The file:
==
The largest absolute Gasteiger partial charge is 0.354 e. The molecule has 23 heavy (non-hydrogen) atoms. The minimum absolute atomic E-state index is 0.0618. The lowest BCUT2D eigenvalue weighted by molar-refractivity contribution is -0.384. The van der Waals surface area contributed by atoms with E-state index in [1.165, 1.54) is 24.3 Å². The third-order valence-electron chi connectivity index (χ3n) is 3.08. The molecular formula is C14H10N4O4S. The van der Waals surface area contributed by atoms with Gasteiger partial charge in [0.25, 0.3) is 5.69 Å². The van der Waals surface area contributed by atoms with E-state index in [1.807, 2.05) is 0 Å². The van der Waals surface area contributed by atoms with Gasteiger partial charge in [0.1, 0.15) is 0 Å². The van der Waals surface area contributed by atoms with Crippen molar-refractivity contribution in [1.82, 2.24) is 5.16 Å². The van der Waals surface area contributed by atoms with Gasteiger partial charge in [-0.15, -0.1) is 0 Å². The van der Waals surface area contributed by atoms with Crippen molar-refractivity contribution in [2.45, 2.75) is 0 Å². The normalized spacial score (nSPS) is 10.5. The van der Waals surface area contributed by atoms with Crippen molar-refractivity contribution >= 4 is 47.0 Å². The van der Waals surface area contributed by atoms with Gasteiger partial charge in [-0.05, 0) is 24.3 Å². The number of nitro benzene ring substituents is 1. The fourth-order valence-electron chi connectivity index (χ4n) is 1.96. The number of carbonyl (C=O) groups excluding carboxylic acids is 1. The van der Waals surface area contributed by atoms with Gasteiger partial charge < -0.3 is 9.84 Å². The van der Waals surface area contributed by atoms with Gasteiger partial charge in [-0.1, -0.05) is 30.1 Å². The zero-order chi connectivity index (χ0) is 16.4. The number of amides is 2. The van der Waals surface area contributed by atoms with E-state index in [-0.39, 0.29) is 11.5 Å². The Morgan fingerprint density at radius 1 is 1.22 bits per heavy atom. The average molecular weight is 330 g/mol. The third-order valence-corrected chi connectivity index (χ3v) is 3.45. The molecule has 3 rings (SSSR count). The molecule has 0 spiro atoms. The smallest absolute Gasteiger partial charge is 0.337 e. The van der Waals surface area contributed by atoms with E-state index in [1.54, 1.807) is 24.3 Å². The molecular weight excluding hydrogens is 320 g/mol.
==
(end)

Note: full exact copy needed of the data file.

The largest absolute Gasteiger partial charge is 0.354 e. The molecule has 23 heavy (non-hydrogen) atoms. The minimum absolute atomic E-state index is 0.0618. The lowest BCUT2D eigenvalue weighted by molar-refractivity contribution is -0.384. The van der Waals surface area contributed by atoms with E-state index in [1.165, 1.54) is 24.3 Å². The third-order valence-electron chi connectivity index (χ3n) is 3.08. The molecular formula is C14H10N4O4S. The van der Waals surface area contributed by atoms with Gasteiger partial charge in [0.25, 0.3) is 5.69 Å². The van der Waals surface area contributed by atoms with E-state index in [1.807, 2.05) is 0 Å². The van der Waals surface area contributed by atoms with Gasteiger partial charge in [0.1, 0.15) is 0 Å². The van der Waals surface area contributed by atoms with Crippen molar-refractivity contribution in [1.82, 2.24) is 5.16 Å². The van der Waals surface area contributed by atoms with Gasteiger partial charge in [-0.15, -0.1) is 0 Å². The van der Waals surface area contributed by atoms with Crippen molar-refractivity contribution in [2.45, 2.75) is 0 Å². The normalized spacial score (nSPS) is 10.5. The van der Waals surface area contributed by atoms with Crippen molar-refractivity contribution >= 4 is 47.0 Å². The van der Waals surface area contributed by atoms with Gasteiger partial charge in [-0.05, 0) is 24.3 Å². The number of nitro benzene ring substituents is 1. The fourth-order valence-electron chi connectivity index (χ4n) is 1.96. The number of carbonyl (C=O) groups excluding carboxylic acids is 1. The van der Waals surface area contributed by atoms with Gasteiger partial charge < -0.3 is 9.84 Å². The van der Waals surface area contributed by atoms with Gasteiger partial charge in [-0.1, -0.05) is 30.1 Å². The zero-order chi connectivity index (χ0) is 16.4. The number of amides is 2. The van der Waals surface area contributed by atoms with E-state index in [-0.39, 0.29) is 11.5 Å². The Morgan fingerprint density at radius 1 is 1.22 bits per heavy atom. The average molecular weight is 330 g/mol. The third-order valence-corrected chi connectivity index (χ3v) is 3.45. The molecule has 3 rings (SSSR count). The molecule has 0 spiro atoms. The smallest absolute Gasteiger partial charge is 0.337 e. The van der Waals surface area contributed by atoms with E-state index in [1.54, 1.807) is 24.3 Å². The molecular weight excluding hydrogens is 320 g/mol.